An oral history, nearly 50 years later, of the landmark Virginia case that legalized interracial marriage—and is the subject of a talked-about movie out this month.

In June 1958, Mildred Jeter and Richard Loving drove from their home in Central Point, Virginia, to Washington, DC, to be married. Twenty-four states, including Virginia, still outlawed interracial marriage at the time. Mildred was part Native American and part African-American; Richard was white. Their union would eventually result in their banishment from the state and a nine-year legal battle.

On November 4, almost 50 years after the Supreme Court’s 1967 decision that the Lovings’ marriage was valid—and that marriage is a universal right—Hollywood is set to release Loving, already on Oscar lists. As director Jeff Nichols explained when asked why he took on the project, “We have very painful wounds in this country, and they need to be brought out into the light. And it’s gonna be an awkward, uncomfortable, painful conversation that’s going to continue for a while.”

The movie focuses on Mildred and Richard’s romance. We looked behind the scenes of the struggle itself, talking to insiders including the couple’s attorneys—then just out of law school—to revisit the case. One remarkable aspect: Unlike other civil-rights champions of their era, the Lovings never set out to change the course of history. “What happened, we real­ly didn’t intend for it to happen,” Mildred said in 1992. “What we wanted, we wanted to come home.”

This is the story of how a quiet couple from rural Virginia brought about marriage equality for themselves, and for all…

Read the entire article here.

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Opinion/Commentary: The facts behind loving, law, and ‘Loving’

Posted in Articles, History, Law, Media Archive, United States, Virginia on 2016-11-13 21:44Z by Steven

Opinion/Commentary: The facts behind loving, law, and ‘Loving’

The Daily Progress
Charlottesville, Virginia
2016-11-13

Jeff E. Schapiro, Politics columnist
Richmond Times-Dispatch, Richmond, Virginia


Focus Features via AP
Joel Edgerton and Ruth Negga protray an interracial couple from Virginia whose romance and marraiage made history. The story or Richard and Mildred Loving is told, Hollywood-style in the movie “Loving.”

In 1963, Bernie Cohen, a lawyer in Alexandria, was representing Richard and Mildred Loving, a mixed-race couple from Virginia facing a predicament considered unthinkable today: They’d been banished from the state for 25 years for violating its prohibition on interracial marriage.

Living in Washington, D.C., where interracial marriage was legal and where they were wed in 1958, the Lovings wanted to return home, to rural Caroline County. To get there would require a long journey through the courts.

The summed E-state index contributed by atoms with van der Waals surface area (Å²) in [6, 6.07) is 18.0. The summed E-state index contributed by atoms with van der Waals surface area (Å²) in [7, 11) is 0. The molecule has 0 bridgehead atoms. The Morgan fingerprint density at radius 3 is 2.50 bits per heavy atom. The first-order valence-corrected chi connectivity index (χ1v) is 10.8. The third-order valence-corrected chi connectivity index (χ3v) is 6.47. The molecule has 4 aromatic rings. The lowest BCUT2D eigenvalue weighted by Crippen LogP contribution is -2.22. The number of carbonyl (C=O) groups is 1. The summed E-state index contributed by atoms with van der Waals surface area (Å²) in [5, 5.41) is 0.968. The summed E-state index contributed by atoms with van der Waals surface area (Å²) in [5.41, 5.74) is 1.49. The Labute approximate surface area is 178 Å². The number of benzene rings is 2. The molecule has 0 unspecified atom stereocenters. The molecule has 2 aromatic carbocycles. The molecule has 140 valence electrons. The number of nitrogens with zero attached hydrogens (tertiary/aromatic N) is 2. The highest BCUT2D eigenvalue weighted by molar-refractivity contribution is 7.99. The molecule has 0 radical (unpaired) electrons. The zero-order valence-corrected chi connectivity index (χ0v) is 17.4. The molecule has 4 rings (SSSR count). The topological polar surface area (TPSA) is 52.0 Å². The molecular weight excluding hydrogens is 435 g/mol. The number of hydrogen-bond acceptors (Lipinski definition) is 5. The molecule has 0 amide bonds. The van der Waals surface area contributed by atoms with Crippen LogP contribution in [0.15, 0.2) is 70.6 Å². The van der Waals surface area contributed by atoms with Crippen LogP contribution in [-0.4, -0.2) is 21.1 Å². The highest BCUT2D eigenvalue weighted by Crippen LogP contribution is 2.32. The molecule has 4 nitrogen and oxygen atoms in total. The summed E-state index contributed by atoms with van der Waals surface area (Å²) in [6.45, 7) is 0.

Having lost the initial challenge in state court, Cohen consulted with his constitutional law professor at Georgetown University, Chester Antieau. He introduced Cohen to another former student, Phil Hirschkop.

Cohen and Hirschkop were alike: Both were Jewish boys from Brooklyn who had settled in segregationist Harry Byrd’s Virginia. They also were liberals, committed to racial equality and social justice at a time when both could be scarce, especially in the American South.

It was Cohen’s and Hirschkop’s different legal backgrounds — the former was a trial lawyer; the latter, a civil rights lawyer — that would bring them together for the successful battle that concluded with a 1967 ruling by a unanimous U.S. Supreme Court voiding Virginia’s anti-miscegenation statute and those of 15 other states.

The decision allowed the Lovings — he was white; she was black — to openly live out their days in Caroline County.

Ahead of the 50th anniversary of a ruling on marriage equality that would presage the Supreme Court order legalizing same-sex marriage in 2015, a new film by Jeff Nichols, the writer-director, recounts the couple’s ordeal…

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‘Loving’ revisits a landmark Supreme Court case with radical restraint

Posted in Articles, Biography, Book/Video Reviews, History, Media Archive, United States, Virginia on 2016-11-13 20:49Z by Steven

‘Loving’ revisits a landmark Supreme Court case with radical restraint

The Washington Post
2016-11-10

Ann Hornaday, Film Critic

Loving’ is a quietly radical movie. A portrait of Richard and Mildred Loving, who became unwitting activists for interracial marriage when they wed in 1958, this gentle, deeply affecting story dispenses with the usual conventions of stirring appeals to the audience’s social conscience.

Viewers expecting a climactic showdown at the United States Supreme Court — which in 1967 handed down the landmark decision bearing the Lovings’ name, declaring anti-miscegenation laws unconstitutional — or highly pitched speeches about civil rights, privacy and marriage equality will be surprised by a film that steadfastly avoids the most obvious and tempting theatrical manipulations. Instead, viewers are confronted by something far more revolutionary and transformative, in the form of two people’s devotion to each other, and the deep-seated psychological and state forces driven to derangement by that purest emotional truth.

Based on Nancy Buirski’s wonderful 2012 HBO documentary “The Loving Story” and judiciously dramatized by writer-director Jeff Nichols, “Loving” gets underway just as Richard (Joel Edgerton) and Mildred (Ruth Negga) decide to get married, after Mildred discovers she’s pregnant. A longtime couple in the rural town of Central Point, Va., Richard and Mildred reflect the organic ethnic integration of a community in which white, black and Native American citizens routinely befriended and relied on each other…

Read the entire review here.

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EXCLUSIVE: Ruth Negga on How Feeling Alien Inspired Her Oscar-Worthy Performance and the Power of ‘Loving’